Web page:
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Wow, how sad is this?


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#1

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Posted 23 February 2002 - 01:02 AM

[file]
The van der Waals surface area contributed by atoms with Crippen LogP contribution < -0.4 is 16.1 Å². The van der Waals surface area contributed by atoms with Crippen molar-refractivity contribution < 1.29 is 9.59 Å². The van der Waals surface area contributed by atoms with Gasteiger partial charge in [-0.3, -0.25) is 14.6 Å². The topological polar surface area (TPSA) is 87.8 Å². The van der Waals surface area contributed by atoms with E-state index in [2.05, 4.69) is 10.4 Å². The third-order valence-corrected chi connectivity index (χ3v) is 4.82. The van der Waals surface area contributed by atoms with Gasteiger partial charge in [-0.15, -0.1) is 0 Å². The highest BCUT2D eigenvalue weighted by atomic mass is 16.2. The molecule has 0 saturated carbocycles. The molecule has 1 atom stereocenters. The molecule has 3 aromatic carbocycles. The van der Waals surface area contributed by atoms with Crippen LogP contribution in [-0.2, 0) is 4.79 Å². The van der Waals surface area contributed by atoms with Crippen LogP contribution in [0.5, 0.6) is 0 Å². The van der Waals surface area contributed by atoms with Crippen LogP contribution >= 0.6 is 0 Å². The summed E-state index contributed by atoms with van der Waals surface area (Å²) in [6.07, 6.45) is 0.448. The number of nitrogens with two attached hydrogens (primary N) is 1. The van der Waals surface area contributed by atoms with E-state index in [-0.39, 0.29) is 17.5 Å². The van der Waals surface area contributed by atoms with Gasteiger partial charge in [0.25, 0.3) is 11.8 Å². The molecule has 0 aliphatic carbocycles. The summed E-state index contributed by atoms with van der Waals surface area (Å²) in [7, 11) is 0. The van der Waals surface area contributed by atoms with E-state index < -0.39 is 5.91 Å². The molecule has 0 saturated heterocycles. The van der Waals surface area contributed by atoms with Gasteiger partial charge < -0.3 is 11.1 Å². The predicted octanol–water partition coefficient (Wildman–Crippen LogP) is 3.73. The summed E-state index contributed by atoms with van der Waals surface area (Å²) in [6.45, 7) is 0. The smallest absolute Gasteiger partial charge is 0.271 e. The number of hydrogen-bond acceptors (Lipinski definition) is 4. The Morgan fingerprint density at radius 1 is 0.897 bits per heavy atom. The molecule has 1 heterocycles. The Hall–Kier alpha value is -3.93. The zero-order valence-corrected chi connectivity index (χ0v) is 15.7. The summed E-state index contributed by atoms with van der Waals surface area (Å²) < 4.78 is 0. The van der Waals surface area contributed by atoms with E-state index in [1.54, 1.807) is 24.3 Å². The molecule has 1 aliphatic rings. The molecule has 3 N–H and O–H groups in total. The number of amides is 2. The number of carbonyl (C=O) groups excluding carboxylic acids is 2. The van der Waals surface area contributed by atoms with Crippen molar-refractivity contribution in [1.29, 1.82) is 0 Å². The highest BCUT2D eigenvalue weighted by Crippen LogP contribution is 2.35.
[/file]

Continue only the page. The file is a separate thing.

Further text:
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A forum for posting IBS success stories... and there are only two other posts here.That is not very encouraging LOL!But just in case anyone else wanders by here, I will share some things that work for me.First, I've learned the hard way after living with IBS for 27 years that diet is EXTREMELY important. Avoiding fatty foods is essential. Maybe some people can get away with having a slice of pizza or a big juicy steak every now and then, but the vast majority of IBS people I've talked to can't (myself included).Resist the temptation and peer pressure. Don't eat a slice of ice cream birthday cake just to fit in with everyone else at the party. Don't have a beer just because everyone else is having one (beer is high in fat). You will pay for it later, it is inevitable.Metamucil can work wonders for you whether you have IBS C or D. Start off slow (once a day) and work your way up. It even comes in tasty cinnamon-sugar cookie form, so there's no reason not to try it.Exercise has helped me a great deal as well. If you have IBS C, aerobic exercise can help promote bowel movements and yoga can help loosen up excess gas. I would suggest again that you start off slow--especially if you haven't exercised in a while. It's not important really what you do, just do SOMETHING. Take a walk around the block. Do ten sit-ups (or one even). Exercise over time will increase your energy levels and also your tolerance for physical pain which -- sadly -- you will probably need someday during a severe IBS attack.Drink lots... I mean LOTS... of water. This is especially helpful for IBS-C.Get plenty of sleep, especially if you know you'll be doing something (travelling or whatever) that will aggravate your symptoms.If you worry a lot about IBS even when you're not sick with an attack, try to ease this anxiety by making preparations for the next attack. Keep some handiwipes and a change of clothes in your car (God forbid you ever need to use them, but it will act as a safety blanket). Bring whatever meds you take during an attack with you when you leave the house. Scout out the bathrooms when you go to a new place, so you know where they are if you need to use them. These kinds of preparations usually aren't necessary but they can help put your mind at ease.Finally, don't keep IBS a secret. I kept it a secret for years--was ashamed of it even. Only my immediate family knew. But keeping it a secret was much more stressful than telling my friends and co-workers about it. One of the great benefits I had from talking about IBS was that I discovered people I knew--both friends and co-workers--also had IBS and were keeping it secret. Now we support each other and I don't have this "big dark secret" hanging over me.Hope these tips help. Actually, I'll be happy if anyone even reads them Posted Image -- Jared





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